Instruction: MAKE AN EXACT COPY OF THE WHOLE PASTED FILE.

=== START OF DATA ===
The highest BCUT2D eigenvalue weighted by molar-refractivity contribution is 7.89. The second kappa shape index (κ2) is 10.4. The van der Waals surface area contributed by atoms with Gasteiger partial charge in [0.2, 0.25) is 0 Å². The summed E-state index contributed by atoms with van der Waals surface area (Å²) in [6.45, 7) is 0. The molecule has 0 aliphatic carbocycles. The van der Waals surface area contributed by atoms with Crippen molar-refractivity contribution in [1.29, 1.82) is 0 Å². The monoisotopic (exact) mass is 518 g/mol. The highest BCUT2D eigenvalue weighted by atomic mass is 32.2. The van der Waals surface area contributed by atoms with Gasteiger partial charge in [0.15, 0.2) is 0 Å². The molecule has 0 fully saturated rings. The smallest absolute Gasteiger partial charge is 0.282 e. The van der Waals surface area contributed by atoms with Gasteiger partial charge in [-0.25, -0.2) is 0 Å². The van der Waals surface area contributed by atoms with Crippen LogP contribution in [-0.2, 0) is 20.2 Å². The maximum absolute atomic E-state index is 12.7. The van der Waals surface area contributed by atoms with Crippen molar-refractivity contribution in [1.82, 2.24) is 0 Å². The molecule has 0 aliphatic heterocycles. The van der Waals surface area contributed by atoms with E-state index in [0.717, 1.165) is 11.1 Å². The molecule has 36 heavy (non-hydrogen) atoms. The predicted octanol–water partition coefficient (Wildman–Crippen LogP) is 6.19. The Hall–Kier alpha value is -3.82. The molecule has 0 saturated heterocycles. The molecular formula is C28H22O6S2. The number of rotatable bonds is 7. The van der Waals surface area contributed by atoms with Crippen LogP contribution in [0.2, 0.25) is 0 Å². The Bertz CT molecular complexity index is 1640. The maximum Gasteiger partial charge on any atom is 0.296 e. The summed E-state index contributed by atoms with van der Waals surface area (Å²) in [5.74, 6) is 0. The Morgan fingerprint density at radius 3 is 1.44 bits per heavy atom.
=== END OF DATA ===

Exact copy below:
The highest BCUT2D eigenvalue weighted by molar-refractivity contribution is 7.89. The second kappa shape index (κ2) is 10.4. The van der Waals surface area contributed by atoms with Gasteiger partial charge in [0.2, 0.25) is 0 Å². The summed E-state index contributed by atoms with van der Waals surface area (Å²) in [6.45, 7) is 0. The molecule has 0 aliphatic carbocycles. The van der Waals surface area contributed by atoms with Crippen molar-refractivity contribution in [1.29, 1.82) is 0 Å². The monoisotopic (exact) mass is 518 g/mol. The highest BCUT2D eigenvalue weighted by atomic mass is 32.2. The van der Waals surface area contributed by atoms with Gasteiger partial charge in [0.15, 0.2) is 0 Å². The molecule has 0 fully saturated rings. The smallest absolute Gasteiger partial charge is 0.282 e. The van der Waals surface area contributed by atoms with Gasteiger partial charge in [-0.25, -0.2) is 0 Å². The van der Waals surface area contributed by atoms with Crippen LogP contribution in [-0.2, 0) is 20.2 Å². The maximum absolute atomic E-state index is 12.7. The van der Waals surface area contributed by atoms with Crippen molar-refractivity contribution in [1.82, 2.24) is 0 Å². The molecule has 0 aliphatic heterocycles. The van der Waals surface area contributed by atoms with E-state index in [0.717, 1.165) is 11.1 Å². The molecule has 36 heavy (non-hydrogen) atoms. The predicted octanol–water partition coefficient (Wildman–Crippen LogP) is 6.19. The Hall–Kier alpha value is -3.82. The molecule has 0 saturated heterocycles. The molecular formula is C28H22O6S2. The number of rotatable bonds is 7. The van der Waals surface area contributed by atoms with Crippen LogP contribution in [0.2, 0.25) is 0 Å². The Bertz CT molecular complexity index is 1640. The maximum Gasteiger partial charge on any atom is 0.296 e. The summed E-state index contributed by atoms with van der Waals surface area (Å²) in [5.74, 6) is 0. The Morgan fingerprint density at radius 3 is 1.44 bits per heavy atom.